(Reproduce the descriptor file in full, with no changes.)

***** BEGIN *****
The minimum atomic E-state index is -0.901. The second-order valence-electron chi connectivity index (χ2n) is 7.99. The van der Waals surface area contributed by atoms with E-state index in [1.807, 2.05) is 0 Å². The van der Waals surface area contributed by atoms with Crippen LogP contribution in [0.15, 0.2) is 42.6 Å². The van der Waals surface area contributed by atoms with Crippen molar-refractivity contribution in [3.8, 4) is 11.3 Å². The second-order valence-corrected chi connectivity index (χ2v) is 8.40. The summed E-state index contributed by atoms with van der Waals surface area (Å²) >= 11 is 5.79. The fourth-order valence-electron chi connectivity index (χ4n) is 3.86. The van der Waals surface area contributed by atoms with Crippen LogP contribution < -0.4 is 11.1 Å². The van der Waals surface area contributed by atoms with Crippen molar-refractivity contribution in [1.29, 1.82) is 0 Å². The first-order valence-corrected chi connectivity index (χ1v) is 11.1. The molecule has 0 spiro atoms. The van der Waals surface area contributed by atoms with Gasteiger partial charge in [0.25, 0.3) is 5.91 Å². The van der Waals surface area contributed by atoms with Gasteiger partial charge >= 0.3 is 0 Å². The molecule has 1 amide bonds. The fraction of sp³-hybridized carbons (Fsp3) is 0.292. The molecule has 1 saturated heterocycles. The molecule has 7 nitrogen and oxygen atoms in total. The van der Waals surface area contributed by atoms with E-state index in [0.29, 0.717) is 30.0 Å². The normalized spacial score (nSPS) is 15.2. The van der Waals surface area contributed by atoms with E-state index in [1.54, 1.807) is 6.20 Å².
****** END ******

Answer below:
The minimum atomic E-state index is -0.901. The second-order valence-electron chi connectivity index (χ2n) is 7.99. The van der Waals surface area contributed by atoms with E-state index in [1.807, 2.05) is 0 Å². The van der Waals surface area contributed by atoms with Crippen LogP contribution in [0.15, 0.2) is 42.6 Å². The van der Waals surface area contributed by atoms with Crippen molar-refractivity contribution in [3.8, 4) is 11.3 Å². The second-order valence-corrected chi connectivity index (χ2v) is 8.40. The summed E-state index contributed by atoms with van der Waals surface area (Å²) >= 11 is 5.79. The fourth-order valence-electron chi connectivity index (χ4n) is 3.86. The van der Waals surface area contributed by atoms with Crippen LogP contribution < -0.4 is 11.1 Å². The van der Waals surface area contributed by atoms with Crippen molar-refractivity contribution in [1.29, 1.82) is 0 Å². The first-order valence-corrected chi connectivity index (χ1v) is 11.1. The molecule has 0 spiro atoms. The van der Waals surface area contributed by atoms with Gasteiger partial charge in [0.25, 0.3) is 5.91 Å². The van der Waals surface area contributed by atoms with Gasteiger partial charge >= 0.3 is 0 Å². The molecule has 1 amide bonds. The fraction of sp³-hybridized carbons (Fsp3) is 0.292. The molecule has 1 saturated heterocycles. The molecule has 7 nitrogen and oxygen atoms in total. The van der Waals surface area contributed by atoms with E-state index in [0.29, 0.717) is 30.0 Å². The normalized spacial score (nSPS) is 15.2. The van der Waals surface area contributed by atoms with E-state index in [1.54, 1.807) is 6.20 Å².